Stay Positive in Tough Economic Times


So you want to know hot to stay positive in tough economic times?

It’s all doom and gloom – every kind of media you tap into is pumping out negative news where markets are concerned: “The Debt Crisis in Europe Wostens” or “The US Is Going Into a Second Recession,” etc. etc.

Don’t let yourself be swept up in the negativity – it’s important to put things in perspective and try to see everything as logically as possible

Equity shares and stocks have been volatile throughout the year and the crucial decision investors with these positions now face is: do you sell now and cut your losses or do you exercise some patience and hope for the market to improve in the near future?

Longer-term investors (five years or more) should see the current state of the market as a great opportunity to be buying cheaper stocks and shares, which will provide you with some good growth in the future when the market improves.

These investors have the luxury of choosing an investment portfolio made up mostly of equities.

This asset class has proven over time to give rewarding returns with the effect of compound interest being instrumental in the growth achieved (take a look at the chart below which clearly illustrates this point).

Over the short term (one to three years) the best option is to create a diversified, balanced type of portfolio.

By diversifying amongst the asset classes, (Bonds, Equities, Cash, Listed Property and Income Funds) you will be spreading your risk across a variety of asset classes as opposed to putting all your eggs in one basket.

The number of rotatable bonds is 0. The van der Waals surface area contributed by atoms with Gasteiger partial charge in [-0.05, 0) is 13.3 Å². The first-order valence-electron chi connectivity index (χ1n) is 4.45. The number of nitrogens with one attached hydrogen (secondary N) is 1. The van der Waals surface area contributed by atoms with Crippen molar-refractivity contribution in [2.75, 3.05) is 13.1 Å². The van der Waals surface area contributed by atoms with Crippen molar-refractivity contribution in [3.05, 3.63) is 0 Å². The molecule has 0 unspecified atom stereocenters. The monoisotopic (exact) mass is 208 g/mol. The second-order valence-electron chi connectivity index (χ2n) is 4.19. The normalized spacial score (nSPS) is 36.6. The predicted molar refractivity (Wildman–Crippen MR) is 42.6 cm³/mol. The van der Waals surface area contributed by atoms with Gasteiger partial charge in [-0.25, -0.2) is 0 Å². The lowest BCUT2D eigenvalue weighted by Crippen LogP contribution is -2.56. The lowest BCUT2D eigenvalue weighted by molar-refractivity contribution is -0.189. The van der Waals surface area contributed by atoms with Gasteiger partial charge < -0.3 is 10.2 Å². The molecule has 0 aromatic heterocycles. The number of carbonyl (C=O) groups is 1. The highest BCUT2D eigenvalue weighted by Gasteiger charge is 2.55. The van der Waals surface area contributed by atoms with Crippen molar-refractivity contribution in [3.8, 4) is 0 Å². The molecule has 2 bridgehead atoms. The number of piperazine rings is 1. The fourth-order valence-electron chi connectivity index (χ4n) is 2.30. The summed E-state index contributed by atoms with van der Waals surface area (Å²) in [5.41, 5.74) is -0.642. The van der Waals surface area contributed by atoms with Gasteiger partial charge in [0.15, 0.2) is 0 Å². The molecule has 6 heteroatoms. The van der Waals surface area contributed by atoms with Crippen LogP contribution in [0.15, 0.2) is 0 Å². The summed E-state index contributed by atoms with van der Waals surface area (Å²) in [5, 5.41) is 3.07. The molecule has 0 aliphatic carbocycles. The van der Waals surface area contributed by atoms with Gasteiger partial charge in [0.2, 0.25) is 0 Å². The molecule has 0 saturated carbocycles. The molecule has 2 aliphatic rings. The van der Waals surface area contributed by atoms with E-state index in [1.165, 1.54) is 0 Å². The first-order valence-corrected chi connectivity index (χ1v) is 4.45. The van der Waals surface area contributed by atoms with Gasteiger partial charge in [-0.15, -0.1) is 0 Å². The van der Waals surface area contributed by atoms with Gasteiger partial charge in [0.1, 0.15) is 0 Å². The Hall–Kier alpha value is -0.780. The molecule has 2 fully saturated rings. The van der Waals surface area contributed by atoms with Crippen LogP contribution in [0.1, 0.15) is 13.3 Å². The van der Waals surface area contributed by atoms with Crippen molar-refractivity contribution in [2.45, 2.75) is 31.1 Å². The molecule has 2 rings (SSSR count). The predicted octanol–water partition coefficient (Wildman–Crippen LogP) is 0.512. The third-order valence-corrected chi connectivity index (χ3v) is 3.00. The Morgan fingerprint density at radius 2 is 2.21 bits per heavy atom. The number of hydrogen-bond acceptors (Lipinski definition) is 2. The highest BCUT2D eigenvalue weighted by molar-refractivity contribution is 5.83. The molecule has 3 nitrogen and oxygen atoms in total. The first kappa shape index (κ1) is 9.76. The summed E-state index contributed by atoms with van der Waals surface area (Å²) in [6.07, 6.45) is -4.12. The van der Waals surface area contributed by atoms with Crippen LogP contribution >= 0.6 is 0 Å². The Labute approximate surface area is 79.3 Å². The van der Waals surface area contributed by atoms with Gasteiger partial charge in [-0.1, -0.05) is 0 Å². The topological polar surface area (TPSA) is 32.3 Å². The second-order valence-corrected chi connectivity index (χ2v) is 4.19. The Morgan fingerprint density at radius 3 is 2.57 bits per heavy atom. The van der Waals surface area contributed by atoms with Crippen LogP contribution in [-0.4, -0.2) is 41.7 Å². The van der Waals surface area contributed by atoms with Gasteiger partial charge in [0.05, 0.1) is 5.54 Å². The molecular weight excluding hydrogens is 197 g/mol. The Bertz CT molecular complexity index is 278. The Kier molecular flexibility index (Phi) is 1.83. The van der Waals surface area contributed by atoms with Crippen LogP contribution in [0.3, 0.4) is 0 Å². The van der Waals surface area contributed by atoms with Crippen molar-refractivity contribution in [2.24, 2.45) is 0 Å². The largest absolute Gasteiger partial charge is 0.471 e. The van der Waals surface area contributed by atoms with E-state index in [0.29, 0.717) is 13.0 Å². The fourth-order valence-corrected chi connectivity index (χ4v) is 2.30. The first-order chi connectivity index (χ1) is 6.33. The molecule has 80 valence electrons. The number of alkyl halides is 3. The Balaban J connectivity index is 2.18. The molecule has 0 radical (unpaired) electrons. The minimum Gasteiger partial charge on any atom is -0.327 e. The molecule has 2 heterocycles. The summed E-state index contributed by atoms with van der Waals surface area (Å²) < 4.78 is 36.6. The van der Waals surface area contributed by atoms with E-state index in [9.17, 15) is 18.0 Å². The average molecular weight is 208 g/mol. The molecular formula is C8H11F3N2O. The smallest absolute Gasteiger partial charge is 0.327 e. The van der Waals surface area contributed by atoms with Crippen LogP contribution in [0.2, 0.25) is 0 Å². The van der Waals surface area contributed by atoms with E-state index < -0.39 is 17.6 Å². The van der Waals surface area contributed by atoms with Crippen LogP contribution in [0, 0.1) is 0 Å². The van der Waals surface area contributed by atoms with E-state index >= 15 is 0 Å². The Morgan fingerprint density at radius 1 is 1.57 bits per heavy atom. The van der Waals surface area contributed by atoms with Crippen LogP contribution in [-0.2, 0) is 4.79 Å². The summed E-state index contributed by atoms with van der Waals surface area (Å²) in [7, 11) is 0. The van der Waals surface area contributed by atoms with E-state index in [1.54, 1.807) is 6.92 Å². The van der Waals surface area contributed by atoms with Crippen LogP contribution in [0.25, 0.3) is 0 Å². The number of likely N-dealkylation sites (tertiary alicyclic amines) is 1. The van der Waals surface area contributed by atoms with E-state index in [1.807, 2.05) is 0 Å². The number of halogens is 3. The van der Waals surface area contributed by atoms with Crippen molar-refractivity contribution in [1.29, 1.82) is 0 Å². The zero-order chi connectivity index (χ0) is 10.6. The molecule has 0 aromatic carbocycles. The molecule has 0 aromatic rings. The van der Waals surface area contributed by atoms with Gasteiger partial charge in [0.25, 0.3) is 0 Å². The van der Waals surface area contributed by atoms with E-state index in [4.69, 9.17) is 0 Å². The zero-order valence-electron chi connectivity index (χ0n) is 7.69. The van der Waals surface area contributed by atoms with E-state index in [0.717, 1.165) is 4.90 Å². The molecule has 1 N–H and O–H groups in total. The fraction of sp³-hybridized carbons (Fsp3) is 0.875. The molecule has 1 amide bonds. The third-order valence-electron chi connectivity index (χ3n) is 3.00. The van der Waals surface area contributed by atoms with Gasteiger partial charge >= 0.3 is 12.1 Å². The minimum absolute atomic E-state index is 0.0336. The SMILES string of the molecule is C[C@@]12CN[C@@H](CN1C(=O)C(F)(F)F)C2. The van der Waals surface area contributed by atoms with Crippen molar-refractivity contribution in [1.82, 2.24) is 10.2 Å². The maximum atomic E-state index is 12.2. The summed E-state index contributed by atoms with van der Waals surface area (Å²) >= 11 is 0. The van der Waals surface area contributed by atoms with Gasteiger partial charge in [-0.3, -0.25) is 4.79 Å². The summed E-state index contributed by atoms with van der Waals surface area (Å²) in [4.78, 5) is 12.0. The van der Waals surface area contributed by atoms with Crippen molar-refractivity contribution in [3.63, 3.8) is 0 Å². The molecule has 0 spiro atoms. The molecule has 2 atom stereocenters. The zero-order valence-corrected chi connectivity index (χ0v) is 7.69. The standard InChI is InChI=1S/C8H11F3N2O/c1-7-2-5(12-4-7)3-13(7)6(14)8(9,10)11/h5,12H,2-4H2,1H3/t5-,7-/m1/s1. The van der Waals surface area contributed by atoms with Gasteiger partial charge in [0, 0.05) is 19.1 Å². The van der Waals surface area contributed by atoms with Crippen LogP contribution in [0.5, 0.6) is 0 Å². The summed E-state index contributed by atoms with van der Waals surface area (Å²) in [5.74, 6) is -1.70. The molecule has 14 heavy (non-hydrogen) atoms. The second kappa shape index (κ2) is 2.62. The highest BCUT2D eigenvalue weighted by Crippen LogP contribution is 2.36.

This will provide you with some sort of buffer when markets decline in value and – equally important – this will help make you more confident in your ability to ride out the tough times.

The following 40-year investment chart (in dollars) shows how the future value of an investment grows most spectacularly in the later years. In this example, half of the future value is earned in the last 10 years.

This is exactly why retirement planning calls for early investments – to put money into an account that can work for 30-40 years to achieve the full advantage of compound interest.

Ultimately, investing is more of a patience game than anything else and the age old saying holds true, “Spend time in the market rather than trying to time the market”.


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